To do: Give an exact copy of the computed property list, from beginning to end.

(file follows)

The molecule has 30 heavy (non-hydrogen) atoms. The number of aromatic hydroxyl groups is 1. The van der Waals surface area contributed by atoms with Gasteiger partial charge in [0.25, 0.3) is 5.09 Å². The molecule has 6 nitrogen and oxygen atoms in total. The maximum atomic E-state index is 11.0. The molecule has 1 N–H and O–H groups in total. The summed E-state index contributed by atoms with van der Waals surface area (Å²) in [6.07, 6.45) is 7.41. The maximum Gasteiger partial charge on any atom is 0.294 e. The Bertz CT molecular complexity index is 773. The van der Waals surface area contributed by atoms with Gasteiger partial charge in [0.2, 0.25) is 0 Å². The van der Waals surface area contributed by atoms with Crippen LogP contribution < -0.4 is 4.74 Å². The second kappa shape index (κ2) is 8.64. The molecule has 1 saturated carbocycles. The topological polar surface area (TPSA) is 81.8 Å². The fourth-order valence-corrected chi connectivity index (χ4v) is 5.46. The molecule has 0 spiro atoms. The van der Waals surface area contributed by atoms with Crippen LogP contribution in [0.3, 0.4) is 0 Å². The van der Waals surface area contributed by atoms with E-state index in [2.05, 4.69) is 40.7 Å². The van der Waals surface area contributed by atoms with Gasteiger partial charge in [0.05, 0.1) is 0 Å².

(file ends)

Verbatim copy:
The molecule has 30 heavy (non-hydrogen) atoms. The number of aromatic hydroxyl groups is 1. The van der Waals surface area contributed by atoms with Gasteiger partial charge in [0.25, 0.3) is 5.09 Å². The molecule has 6 nitrogen and oxygen atoms in total. The maximum atomic E-state index is 11.0. The molecule has 1 N–H and O–H groups in total. The summed E-state index contributed by atoms with van der Waals surface area (Å²) in [6.07, 6.45) is 7.41. The maximum Gasteiger partial charge on any atom is 0.294 e. The Bertz CT molecular complexity index is 773. The van der Waals surface area contributed by atoms with Gasteiger partial charge in [0.2, 0.25) is 0 Å². The van der Waals surface area contributed by atoms with Crippen LogP contribution < -0.4 is 4.74 Å². The second kappa shape index (κ2) is 8.64. The molecule has 1 saturated carbocycles. The topological polar surface area (TPSA) is 81.8 Å². The fourth-order valence-corrected chi connectivity index (χ4v) is 5.46. The molecule has 0 spiro atoms. The van der Waals surface area contributed by atoms with Crippen LogP contribution in [0.3, 0.4) is 0 Å². The van der Waals surface area contributed by atoms with E-state index in [2.05, 4.69) is 40.7 Å². The van der Waals surface area contributed by atoms with Gasteiger partial charge in [0.05, 0.1) is 0 Å².